The students immediately formed a united front, ranging from Goldwaterites to Socialists, to urge the restoration of a free speech area and the modification of the rules. The Chancellor then issued a “clarification,” the first of a long series that came to follow a familiar pattern of concession and contradiction, giving an over-all impression of weakness. The students were allowed to use the steps of the administration building, Sproul Hall, as a free speech area and to man tables on “the strip,” but not for political purposes. The students proceeded to ignore this last restriction, and the Administration to ignore the violations. Tables were set up and political speeches given in forbidden areas. Again the Chancellor gave ground and permitted students to support candidates in the November elections and to take stands on state propositions. This gave something to everybody: the students might oppose an amendment repealing the state fair housing law, while the University could continue its efforts for an educational bond issue. Characteristically, the Chancellor followed these concessions with a show of firmness which he then undercut by his own actions. He stated on September 28 that the matter was “closed,” but then had his deans select eight students, including three leaders, from among hundreds who claimed to have violated the regulations. The eight were suspended “indefinitely”—a penalty unknown to University rules.
This led to the first great blow-up: On October 1 a large rally formed in front of Sproul Hall. A police car taking to jail a person charged with manning a table unlawfully was surrounded and stranded in a sea of students. Mario Savio, considerately barefoot, mounted the car and harangued the crowd. Two hundred students then entered Sproul for a sit-in. Faculty efforts at mediation were blocked by the Chancellor’s stubborn insistence that regulations and disciplinary measures were not negotiable. As the tension continued into the next day, a faculty group by-passed the Chancellor and persuaded President Kerr of the need for compromise. This began the gradual eclipse of the Chancellor by the President, thus underscoring the fact that each campus of the multiversity lacks autonomy and is headed only by an expendable functionary, suitably called “the chief campus officer.” An agreement was reached with Kerr, but not before he had summoned five hundred police and threatened to have them disperse the crowd unless an agreement was reached. The students agreed to halt the demonstrations and in return the University agreed to restore the privileges of certain suspended groups, to submit the cases of the eight to a committee of the Academic Senate, to drop its charges against the man encapsulated in the police car, and to establish a committee of faculty, students, and administrators to study the rules.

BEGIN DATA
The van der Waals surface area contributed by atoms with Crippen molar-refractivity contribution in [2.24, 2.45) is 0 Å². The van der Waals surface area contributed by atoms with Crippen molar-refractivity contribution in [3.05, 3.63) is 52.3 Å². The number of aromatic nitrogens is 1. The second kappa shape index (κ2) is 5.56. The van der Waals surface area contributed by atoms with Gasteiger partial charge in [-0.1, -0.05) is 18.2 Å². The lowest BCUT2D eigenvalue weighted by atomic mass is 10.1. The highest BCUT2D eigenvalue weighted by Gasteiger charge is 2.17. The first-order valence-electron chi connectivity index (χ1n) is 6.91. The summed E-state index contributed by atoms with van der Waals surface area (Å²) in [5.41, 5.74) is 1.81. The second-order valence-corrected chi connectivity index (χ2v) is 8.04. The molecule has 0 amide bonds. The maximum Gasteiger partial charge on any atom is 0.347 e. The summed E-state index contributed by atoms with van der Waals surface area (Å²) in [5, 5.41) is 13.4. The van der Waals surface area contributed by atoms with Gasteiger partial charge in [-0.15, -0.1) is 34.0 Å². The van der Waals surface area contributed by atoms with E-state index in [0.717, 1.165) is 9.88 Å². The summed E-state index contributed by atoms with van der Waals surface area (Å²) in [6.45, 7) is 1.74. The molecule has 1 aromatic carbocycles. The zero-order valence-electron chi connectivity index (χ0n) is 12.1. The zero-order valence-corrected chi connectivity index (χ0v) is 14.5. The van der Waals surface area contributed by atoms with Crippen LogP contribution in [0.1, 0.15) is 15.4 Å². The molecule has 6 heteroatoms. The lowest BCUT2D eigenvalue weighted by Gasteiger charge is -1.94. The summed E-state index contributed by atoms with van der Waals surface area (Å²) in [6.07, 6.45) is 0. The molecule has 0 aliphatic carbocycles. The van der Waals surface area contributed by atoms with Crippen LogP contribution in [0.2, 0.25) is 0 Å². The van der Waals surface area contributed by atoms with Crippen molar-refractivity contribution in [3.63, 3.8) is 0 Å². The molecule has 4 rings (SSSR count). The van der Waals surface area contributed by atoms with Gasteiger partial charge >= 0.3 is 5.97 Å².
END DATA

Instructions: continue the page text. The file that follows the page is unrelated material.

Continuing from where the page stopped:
The agreement was a disaster. Neither Administration nor students acquitted themselves with honor. The Chancellor appointed ten of the twelve members of the tripartite committee without seeking recommendations from either students or faculty. He also assigned the cases of the eight to a committee of his own choosing, not to one appointed by the Academic Senate. In response to protests, Kerr again intervened to retrieve the situation. The cases of the eight were transferred to a committee established by the Senate. This committee, after hearings, recommended that six of the students be reinstated immediately. A sixweek suspension was recommended for the other two. The committee’s report was also highly critical of the Administration’s procedures. The Chancellor announced that he would not respond to these recommendations until the following month.
Meanwhile, the tripartite committee foundered. The truculence of the FSM representatives, combined with the refusal of the Administration’s spokesmen to surrender disciplinary powers over “illegal” advocacy, created an impasse. The FSM resumed the manning of tables. The Chancellor then dissolved the tripartite committee on the grounds that the students had violated the agreement of October 2nd. From November 9th to November 20th, the students continued to violate the regulations while the Administration enforced them selectively, now citing seventy students for infractions. now ignoring massive violations.
On November 20th the Board of Regents, highest authority in the entire university system, met. The Board is wondrously representative of the genius of the multiversity. It would be difficult to design a more attractive target for students nurtured on the C. Wright Mills doctrine of the conservative power elite. It is composed mainly of high politicians, wealthy financiers, industrialists and businessmen, and the remarkable Max Rafferty. Kerr persuaded the Board to overturn its prohibition against all oncampus political activity and advocacy, although the ban against “illegal advocacy” was retained. The Board’s quid pro quo was a recommendation that students who had violated the rules during the past three months should be disciplined. It also dealt with the cases of the eight students and recommended reinstatement of the whole group but refused to expunge the charges against them.
The Regents nearly restored peace. The FSM was badly split; a sit-in in Sproul on November 23rd was called off after a few hours, indicating that the remaining area of controversy was too limited to be inflammatory. Just when most faculty and students were resuming normal routines, the Chancellor restored chaos by a master stroke of stupidity, bad timing, and injustice. He sent letters to four students, including three top leaders of FSM, informing them that the University intended to bring charges for actions committed eight weeks earlier. By reopening a matter which everyone had assumed to be closed, he, with one blow, revived FSM, outraged the faculty, and focused the question in its starkest terms: how is it possible to justify an authority so grossly insensitive to the spirit of an academic institution?